I had 410 cohesive implants put in under the muscle, then got pregnant 2 months later. I nursed my daughter for 2yrs prior to my surgery, and that resulted in virtually NO breast tissue left over. (Both pregnancies caused no changes or damage to my breasts, it was the extensive breastfeeding that impacted them.) I LOVE having my implants now, and I don't want to ruin them! But I also don't want to deny my new baby the benefits of breast milk. Can a happy medium be achieved here? If so, how?
How Can I Breastfeed and Still Save my Implants?
Doctor Answers (10)
Breast Feeding Safe with Silicone Implants
The incision site, specifically the periareolar incision may cause blocked milk ducts and decrease your ability to breast feed though in my experience most will still be able.
Web reference: http://drnichter.com/silicone-implants-toxic/
Breastfeeding after implants--sure, go ahead!
Not only is breastfeeding after implants safe for your baby (congratulations on your new addition!), the changes to your breasts are impossible to predict in advance. BUT, it is reasonable to postulate that since "most" of your present breast volume is implant and very little "you," most of your breasts (implants) will not change one iota with pregnancy and/or breastfeeding. Only the "you" part of your breasts will enlarge with breastfeeding, and there may be some additional skin stretching.
Depending on how much and where it occurs, possible outcomes range from slightly more breast sagging but still looking fine (no surgery), to enough skin stretch that larger implants would improve your appearance, to needing a breast lift (with or without implant size change as you wish).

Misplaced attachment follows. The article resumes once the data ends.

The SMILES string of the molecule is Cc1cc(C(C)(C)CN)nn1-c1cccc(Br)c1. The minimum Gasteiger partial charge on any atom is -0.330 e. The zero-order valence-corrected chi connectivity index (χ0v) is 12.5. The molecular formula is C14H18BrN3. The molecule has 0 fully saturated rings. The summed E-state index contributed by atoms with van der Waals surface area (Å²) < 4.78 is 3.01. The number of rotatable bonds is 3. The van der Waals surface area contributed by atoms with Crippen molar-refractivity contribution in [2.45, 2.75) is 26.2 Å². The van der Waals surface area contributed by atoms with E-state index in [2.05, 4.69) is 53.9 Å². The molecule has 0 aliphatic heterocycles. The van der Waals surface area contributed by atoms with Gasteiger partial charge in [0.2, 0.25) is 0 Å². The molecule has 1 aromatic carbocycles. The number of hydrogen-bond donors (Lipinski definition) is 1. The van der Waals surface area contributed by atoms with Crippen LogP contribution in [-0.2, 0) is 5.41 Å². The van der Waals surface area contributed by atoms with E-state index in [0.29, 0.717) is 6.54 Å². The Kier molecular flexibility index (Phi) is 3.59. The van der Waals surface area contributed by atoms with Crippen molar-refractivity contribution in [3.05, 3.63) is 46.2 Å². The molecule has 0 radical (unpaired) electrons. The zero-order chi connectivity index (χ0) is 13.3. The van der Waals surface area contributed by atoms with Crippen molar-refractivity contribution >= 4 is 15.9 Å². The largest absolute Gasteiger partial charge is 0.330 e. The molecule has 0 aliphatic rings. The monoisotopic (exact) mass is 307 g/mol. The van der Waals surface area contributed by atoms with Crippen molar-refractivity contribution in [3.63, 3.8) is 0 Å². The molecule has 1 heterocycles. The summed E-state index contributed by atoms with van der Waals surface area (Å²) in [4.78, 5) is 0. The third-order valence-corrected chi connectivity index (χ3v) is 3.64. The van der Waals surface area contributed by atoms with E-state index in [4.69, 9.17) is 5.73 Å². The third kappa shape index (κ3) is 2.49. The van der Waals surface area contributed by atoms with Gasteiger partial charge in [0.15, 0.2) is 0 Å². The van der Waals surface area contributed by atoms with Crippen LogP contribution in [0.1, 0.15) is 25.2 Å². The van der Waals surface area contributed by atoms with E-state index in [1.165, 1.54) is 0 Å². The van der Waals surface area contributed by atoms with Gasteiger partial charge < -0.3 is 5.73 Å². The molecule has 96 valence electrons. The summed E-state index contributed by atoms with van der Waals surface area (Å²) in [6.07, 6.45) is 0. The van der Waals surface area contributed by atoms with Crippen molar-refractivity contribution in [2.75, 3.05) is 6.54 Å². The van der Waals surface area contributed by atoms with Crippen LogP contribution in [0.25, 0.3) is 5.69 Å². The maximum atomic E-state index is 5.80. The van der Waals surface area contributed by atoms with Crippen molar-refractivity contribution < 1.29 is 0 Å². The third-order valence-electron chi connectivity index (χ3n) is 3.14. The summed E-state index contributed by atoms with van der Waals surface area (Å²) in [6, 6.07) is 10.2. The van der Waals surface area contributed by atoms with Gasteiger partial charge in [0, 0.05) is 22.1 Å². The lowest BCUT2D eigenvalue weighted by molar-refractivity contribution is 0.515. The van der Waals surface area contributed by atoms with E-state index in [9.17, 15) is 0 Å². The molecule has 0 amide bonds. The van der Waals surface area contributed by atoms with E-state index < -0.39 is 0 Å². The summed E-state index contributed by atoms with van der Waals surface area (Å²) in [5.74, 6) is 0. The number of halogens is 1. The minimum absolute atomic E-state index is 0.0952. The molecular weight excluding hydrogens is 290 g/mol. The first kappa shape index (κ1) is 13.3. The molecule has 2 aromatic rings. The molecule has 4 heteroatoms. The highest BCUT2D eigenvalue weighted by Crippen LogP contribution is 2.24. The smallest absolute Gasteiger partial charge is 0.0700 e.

You are wise to consider the health of you baby first, since your plastic surgeon can do whatever is necessary to restore your breasts to whatever look you wish to aim for! Only time and breast feeding changes can tell you what is necessary. Realize that limiting the time of breastfeeding or choosing to not breastfeed at all may still cause some changes in your breasts for which something (or nothing) may be necessary or desired. Good luck and best wishes!
Web reference: http://www.mpsmn.com/breast-procedures/implant-revision
How Can I Breastfeed and Still Save my Implants?Answer:
Go ahead!!! I think you’ll do great! My guess is that since you really didn’t end up with much breast tissue left after your first pregnancy your breasts really won’t change much after this one and your under the muscle implants will be fine!!! In cases where women don’t start with very much natural tissue, their augmented breasts tend to not change much after pregnancy and breast feeding….
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Breast feeding after augmentation
you may do fine with breastfeeding:
- breast change with pregnance
- the may change with breast feeding
- if you did well before , you may do fine after
- decide which is most important
- surgery can be redone
- you cant go back and relive your babies first year
Breast feeding and implants